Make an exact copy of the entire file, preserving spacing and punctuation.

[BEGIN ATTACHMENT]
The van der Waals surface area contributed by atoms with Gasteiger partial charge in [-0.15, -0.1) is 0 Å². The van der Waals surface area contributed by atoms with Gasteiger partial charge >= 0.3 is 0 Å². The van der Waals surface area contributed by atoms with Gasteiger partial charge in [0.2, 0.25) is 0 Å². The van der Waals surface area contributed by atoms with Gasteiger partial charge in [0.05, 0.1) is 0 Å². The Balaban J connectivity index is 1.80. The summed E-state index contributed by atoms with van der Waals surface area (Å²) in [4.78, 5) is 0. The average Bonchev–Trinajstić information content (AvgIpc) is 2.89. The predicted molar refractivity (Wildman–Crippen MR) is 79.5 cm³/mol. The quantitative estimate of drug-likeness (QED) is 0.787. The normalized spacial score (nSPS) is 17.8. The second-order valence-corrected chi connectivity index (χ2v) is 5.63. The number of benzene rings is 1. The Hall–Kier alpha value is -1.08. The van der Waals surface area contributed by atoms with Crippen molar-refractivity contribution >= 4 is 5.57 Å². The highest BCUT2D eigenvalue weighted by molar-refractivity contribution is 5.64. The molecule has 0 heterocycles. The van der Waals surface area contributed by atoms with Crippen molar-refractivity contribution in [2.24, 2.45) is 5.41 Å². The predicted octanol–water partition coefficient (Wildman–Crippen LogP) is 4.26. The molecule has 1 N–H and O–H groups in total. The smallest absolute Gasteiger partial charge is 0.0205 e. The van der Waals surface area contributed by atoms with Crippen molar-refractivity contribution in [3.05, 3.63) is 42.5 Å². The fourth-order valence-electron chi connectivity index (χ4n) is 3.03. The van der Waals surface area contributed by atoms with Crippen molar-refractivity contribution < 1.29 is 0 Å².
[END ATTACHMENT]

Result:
The van der Waals surface area contributed by atoms with Gasteiger partial charge in [-0.15, -0.1) is 0 Å². The van der Waals surface area contributed by atoms with Gasteiger partial charge >= 0.3 is 0 Å². The van der Waals surface area contributed by atoms with Gasteiger partial charge in [0.2, 0.25) is 0 Å². The van der Waals surface area contributed by atoms with Gasteiger partial charge in [0.05, 0.1) is 0 Å². The Balaban J connectivity index is 1.80. The summed E-state index contributed by atoms with van der Waals surface area (Å²) in [4.78, 5) is 0. The average Bonchev–Trinajstić information content (AvgIpc) is 2.89. The predicted molar refractivity (Wildman–Crippen MR) is 79.5 cm³/mol. The quantitative estimate of drug-likeness (QED) is 0.787. The normalized spacial score (nSPS) is 17.8. The second-order valence-corrected chi connectivity index (χ2v) is 5.63. The number of benzene rings is 1. The Hall–Kier alpha value is -1.08. The van der Waals surface area contributed by atoms with Crippen molar-refractivity contribution >= 4 is 5.57 Å². The highest BCUT2D eigenvalue weighted by molar-refractivity contribution is 5.64. The molecule has 0 heterocycles. The van der Waals surface area contributed by atoms with Crippen molar-refractivity contribution in [2.24, 2.45) is 5.41 Å². The predicted octanol–water partition coefficient (Wildman–Crippen LogP) is 4.26. The molecule has 1 N–H and O–H groups in total. The smallest absolute Gasteiger partial charge is 0.0205 e. The van der Waals surface area contributed by atoms with Crippen molar-refractivity contribution in [3.05, 3.63) is 42.5 Å². The fourth-order valence-electron chi connectivity index (χ4n) is 3.03. The van der Waals surface area contributed by atoms with Crippen molar-refractivity contribution < 1.29 is 0 Å².